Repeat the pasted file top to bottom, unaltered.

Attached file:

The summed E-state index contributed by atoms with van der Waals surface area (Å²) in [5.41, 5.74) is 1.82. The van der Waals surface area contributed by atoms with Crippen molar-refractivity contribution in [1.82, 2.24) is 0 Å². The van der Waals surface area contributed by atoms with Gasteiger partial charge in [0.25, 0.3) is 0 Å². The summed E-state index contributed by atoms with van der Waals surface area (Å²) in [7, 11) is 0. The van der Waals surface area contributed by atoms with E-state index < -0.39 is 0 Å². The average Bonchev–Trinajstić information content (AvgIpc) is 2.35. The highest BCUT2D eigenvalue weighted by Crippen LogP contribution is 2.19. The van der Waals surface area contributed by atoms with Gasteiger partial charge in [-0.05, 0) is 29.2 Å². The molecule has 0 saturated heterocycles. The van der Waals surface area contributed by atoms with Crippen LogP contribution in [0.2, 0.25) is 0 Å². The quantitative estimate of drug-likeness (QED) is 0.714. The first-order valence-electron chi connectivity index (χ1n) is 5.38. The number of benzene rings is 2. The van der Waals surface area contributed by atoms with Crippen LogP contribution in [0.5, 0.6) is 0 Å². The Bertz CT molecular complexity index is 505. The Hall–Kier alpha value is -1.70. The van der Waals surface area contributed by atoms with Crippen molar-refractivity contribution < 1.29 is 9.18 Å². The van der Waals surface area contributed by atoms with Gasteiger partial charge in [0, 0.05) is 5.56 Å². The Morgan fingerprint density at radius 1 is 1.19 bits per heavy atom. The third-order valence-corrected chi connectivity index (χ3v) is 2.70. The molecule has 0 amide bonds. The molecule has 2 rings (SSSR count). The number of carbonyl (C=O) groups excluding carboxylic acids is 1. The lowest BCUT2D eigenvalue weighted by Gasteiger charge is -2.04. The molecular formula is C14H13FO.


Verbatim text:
The summed E-state index contributed by atoms with van der Waals surface area (Å²) in [5.41, 5.74) is 1.82. The van der Waals surface area contributed by atoms with Crippen molar-refractivity contribution in [1.82, 2.24) is 0 Å². The van der Waals surface area contributed by atoms with Gasteiger partial charge in [0.25, 0.3) is 0 Å². The summed E-state index contributed by atoms with van der Waals surface area (Å²) in [7, 11) is 0. The van der Waals surface area contributed by atoms with E-state index < -0.39 is 0 Å². The average Bonchev–Trinajstić information content (AvgIpc) is 2.35. The highest BCUT2D eigenvalue weighted by Crippen LogP contribution is 2.19. The van der Waals surface area contributed by atoms with Gasteiger partial charge in [-0.05, 0) is 29.2 Å². The molecule has 0 saturated heterocycles. The van der Waals surface area contributed by atoms with Crippen LogP contribution in [0.2, 0.25) is 0 Å². The quantitative estimate of drug-likeness (QED) is 0.714. The first-order valence-electron chi connectivity index (χ1n) is 5.38. The number of benzene rings is 2. The van der Waals surface area contributed by atoms with Crippen LogP contribution in [0.5, 0.6) is 0 Å². The Bertz CT molecular complexity index is 505. The Hall–Kier alpha value is -1.70. The van der Waals surface area contributed by atoms with Crippen molar-refractivity contribution < 1.29 is 9.18 Å². The van der Waals surface area contributed by atoms with Gasteiger partial charge in [0, 0.05) is 5.56 Å². The Morgan fingerprint density at radius 1 is 1.19 bits per heavy atom. The third-order valence-corrected chi connectivity index (χ3v) is 2.70. The molecule has 0 amide bonds. The molecule has 2 rings (SSSR count). The number of carbonyl (C=O) groups excluding carboxylic acids is 1. The lowest BCUT2D eigenvalue weighted by Gasteiger charge is -2.04. The molecular formula is C14H13FO.